The Board of Management and the Principal have overall responsibility for the implementation and on-going monitoring of this policy. However, all staff members have responsibility for their own classes and for the general school population when on yard duty or on any organised out-of-school activity. Senior students have a role to play in modelling good behaviour and parents or other members of the school community may make comments or suggestions through their representatives on the Board of Management or directly to the Principal. The school values the support and co-operation of parents in the promotion of this strategy. The policy shall apply to all students during all school related activities.
It is the policy of this school to actively promote good behaviour. Children learn best by being rewarded. It is more positive to praise a child doing the proper thing than to constantly scold the child who misbehaves. As part of our on-going efforts to promote positive behaviour, time will be allocated at some staff meetings for discussion regarding the implementation of the code and development of positive behaviour strategies. Staff will be given opportunities to share their experience of both positive and negative behaviour and to learn from collective wisdom.
Our vision statement is ‘Mol an Óige agus Tiocfaidh Sí.’
We use the following strategies to promote Positive Behaviour;
To facilitate new members of staff in becoming familiar with practices within the school, discussion regarding the implementation of the code will always form part of the first staff meeting held each September. A copy of the code will be included in all teachers’ documents. The code will also be given to parents whenever they enrol a child in the school.
7. Rewards and Sanctions
The following strategies will be used by all teachers:
Praise may be given by means of any one of the following:
The nature of the behaviour and the age of the child will determine the nature of the strategies employed. The following stages will be used to show disapproval of inappropriate behaviour:
If a child’s behaviour is disrespectful or disruptive they will:
If a child receives a red card they will:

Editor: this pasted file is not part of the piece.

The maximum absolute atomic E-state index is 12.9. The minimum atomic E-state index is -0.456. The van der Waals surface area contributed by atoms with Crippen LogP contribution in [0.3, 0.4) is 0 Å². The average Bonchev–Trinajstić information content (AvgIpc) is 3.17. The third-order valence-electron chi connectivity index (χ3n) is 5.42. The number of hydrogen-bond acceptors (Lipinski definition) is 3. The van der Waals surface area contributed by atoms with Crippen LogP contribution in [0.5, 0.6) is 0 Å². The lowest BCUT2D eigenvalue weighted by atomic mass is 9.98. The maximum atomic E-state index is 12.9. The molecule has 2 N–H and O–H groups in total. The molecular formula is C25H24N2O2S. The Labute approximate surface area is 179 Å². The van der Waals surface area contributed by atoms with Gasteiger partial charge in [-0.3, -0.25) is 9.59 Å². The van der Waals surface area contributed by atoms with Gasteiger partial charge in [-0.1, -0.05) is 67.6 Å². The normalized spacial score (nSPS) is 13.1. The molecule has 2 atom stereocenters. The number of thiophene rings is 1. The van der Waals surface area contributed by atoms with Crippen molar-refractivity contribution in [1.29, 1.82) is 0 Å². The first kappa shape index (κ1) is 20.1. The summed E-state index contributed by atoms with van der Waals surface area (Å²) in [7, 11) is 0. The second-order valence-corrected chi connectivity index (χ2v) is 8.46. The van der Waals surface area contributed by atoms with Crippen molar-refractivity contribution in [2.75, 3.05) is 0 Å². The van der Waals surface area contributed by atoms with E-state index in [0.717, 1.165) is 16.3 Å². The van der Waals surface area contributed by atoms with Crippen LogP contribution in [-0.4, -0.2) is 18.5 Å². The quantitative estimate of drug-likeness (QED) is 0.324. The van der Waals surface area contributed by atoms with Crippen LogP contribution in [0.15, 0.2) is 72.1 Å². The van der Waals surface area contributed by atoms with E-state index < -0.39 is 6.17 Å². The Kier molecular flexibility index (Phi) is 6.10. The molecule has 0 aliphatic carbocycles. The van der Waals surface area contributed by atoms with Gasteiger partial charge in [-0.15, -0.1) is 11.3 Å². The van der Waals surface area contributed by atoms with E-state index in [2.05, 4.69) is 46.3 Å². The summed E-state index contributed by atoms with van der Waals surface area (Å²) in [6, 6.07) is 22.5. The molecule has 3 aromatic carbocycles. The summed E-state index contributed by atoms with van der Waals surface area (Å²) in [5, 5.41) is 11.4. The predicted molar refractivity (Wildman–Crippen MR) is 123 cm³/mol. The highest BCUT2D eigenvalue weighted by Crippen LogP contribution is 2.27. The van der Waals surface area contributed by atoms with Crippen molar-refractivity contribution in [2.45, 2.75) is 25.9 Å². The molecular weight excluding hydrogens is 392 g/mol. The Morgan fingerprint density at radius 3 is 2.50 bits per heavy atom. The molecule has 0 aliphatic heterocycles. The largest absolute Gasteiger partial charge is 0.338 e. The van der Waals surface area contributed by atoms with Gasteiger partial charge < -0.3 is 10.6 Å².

Each week will start with a clean slate. If however a child gets 3 Red cards in one month, parents and child will be asked to meet with the principal to discuss how behaviour must improve.
This system will be introduced as above for 3rd to 6th class and will be phased in, in Senior Infants, up to 2nd Class over the next school year.
Initially instances of misbehaviour will be dealt with by the class teacher. This will include children being advised about their behaviour and about how to improve. (card system) Teachers can use a problem solving approach in generating solutions & strategies with the pupil. Discussion about behaviour and its consequences will form part of SPHE lessons at all class levels. Teachers will actively promote good behaviour and aim to “catch” repeated offenders at activities where they can give positive feedback, thus promoting better behaviour.
However, where these strategies have failed and where misbehaviour is more serious or persistent it will be necessary to involve others including the Principal, parents/guardians and the Board of Management. The Principal and staff may also seek assistance from NEPS, SESS, HSE or other agencies.
8. Classification of Misbehaviours
Misbehaviour falls into one of three categories – minor, serious or gross. Teachers and/or the Principal will make judgements based on a common sense approach having regard to the age or vulnerability of the child and the gravity and frequency of any misbehaviour as follows:
The following are examples of minor misbehaviour:
Interrupting class work / Running in the school building / Littering around the school / Being discourteous or unmannerly / Not completing homework without good reason (to include a note from a parent/guardian) / Inappropriate behaviour or gestures / Name calling / Minor infringement of the school rules / Talking out of turn / Not wearing appropriate uniform
(this list is not exhaustive)
Teachers will take the following steps when dealing with Minor Misbehaviour
Regular occurrences of Minor Misbehaviour will be dealt with as follows, using one or more strategy:
The following are examples of serious misbehaviour: